Once you’ve decided what to do with the money, you can look to move it elsewhere. If you want to keep it in cash but at a higher rate you may want to consider fixed rate bonds or ISAs, or if you’ve got a higher risk appetite, stocks & shares ISAs – or similar investments – may be worth considering. This always assumes you’re not using the money elsewhere, such as to purchase property, which could be another way to make it work harder.
Wherever you put your inheritance, make sure to bear in mind depositor protection rules, which are temporarily enhanced in the six months following a major life event (such as receiving an inheritance) and means up to £1m will be protected under the Financial Services Compensation Scheme (FSCS). Just remember to divide the money between different accounts once the six months have expired to make sure you’re suitably covered.
It’s always sensible to use inheritance money to pay off any debts, and the mortgage could be top of the list of priorities. Just make sure to account for any exit fees, and if you’re on a fixed rate deal, remember that you may not be able to pay off the full balance without additional charges being applied, so always ensure it’ll be financially worthwhile (it may be worth waiting until the fixed rate period has come to an end before paying it off, but always seek suitable advice to decide on the best course of action).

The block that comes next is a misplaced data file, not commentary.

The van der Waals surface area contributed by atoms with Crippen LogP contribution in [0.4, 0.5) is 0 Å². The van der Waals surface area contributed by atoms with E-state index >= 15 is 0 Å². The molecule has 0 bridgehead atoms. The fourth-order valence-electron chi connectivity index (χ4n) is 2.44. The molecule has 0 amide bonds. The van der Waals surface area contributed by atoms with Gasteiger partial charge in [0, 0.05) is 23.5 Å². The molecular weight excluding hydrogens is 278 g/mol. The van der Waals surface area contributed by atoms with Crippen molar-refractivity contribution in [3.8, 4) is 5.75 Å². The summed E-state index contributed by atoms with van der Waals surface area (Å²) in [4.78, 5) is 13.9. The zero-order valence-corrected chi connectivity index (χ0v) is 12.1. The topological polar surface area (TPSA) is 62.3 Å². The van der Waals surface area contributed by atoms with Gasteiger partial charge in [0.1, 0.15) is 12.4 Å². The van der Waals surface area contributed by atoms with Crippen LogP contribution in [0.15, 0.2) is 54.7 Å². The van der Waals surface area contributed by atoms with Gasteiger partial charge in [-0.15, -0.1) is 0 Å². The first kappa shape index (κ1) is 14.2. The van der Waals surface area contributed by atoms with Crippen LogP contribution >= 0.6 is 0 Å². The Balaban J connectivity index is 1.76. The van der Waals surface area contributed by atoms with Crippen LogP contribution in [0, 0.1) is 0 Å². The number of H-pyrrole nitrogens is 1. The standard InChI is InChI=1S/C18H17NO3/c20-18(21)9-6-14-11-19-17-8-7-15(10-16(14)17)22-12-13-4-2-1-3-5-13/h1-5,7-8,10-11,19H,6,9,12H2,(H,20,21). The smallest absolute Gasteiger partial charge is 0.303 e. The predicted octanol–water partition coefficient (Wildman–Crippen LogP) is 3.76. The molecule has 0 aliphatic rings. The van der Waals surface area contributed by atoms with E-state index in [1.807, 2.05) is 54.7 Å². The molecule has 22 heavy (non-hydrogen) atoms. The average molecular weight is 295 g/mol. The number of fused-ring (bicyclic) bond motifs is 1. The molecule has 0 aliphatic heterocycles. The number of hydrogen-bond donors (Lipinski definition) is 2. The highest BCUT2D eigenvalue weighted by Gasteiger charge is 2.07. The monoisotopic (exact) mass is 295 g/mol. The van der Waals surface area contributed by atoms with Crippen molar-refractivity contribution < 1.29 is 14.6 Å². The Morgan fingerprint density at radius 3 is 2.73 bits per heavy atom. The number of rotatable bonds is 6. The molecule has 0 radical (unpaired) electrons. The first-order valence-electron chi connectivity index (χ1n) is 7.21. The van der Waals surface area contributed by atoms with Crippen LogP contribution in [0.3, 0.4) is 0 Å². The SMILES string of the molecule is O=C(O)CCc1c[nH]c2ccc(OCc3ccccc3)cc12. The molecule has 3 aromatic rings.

However, if you’re on a variable rate it should be far easier to pay off the balance; make sure to speak to your mortgage provider to see how you can go about it. If you only receive enough inheritance to repay part of the mortgage, the same rules apply; check how much you can repay each year if you’re on a fixed rate, and speak to your provider if you’re on a variable rate deal. Paying down some of the mortgage may give you the opportunity to remortgage to a lower rate as you’ll be on a lower loan-to-value, so can be a great use of inheritance money.
Potentially, depending on the benefits you’re currently in receipt of and the amount of inheritance coming your way. If you’re receiving means-tested benefits (such as income-based jobseeker’s allowance, income support or universal credit), any income and savings you have will affect the amount you’re entitled to – if you suddenly get a windfall in the form of inheritance, this will count as savings, and your entitlements will change accordingly.
Once your savings hit the £6,000 threshold, your benefits will be impacted (the exception to this is pension credit, where you can have up to £10,000 in savings before your entitlement is affected). This means that, if you inherit more than this amount, it’s worth spending time thinking about what you’re going to do with it. Seeking advice is key; Citizens Advice could be a great place to start.
However, benefits that aren’t means-tested (such as the disability living allowance) won’t be affected by receiving an inheritance.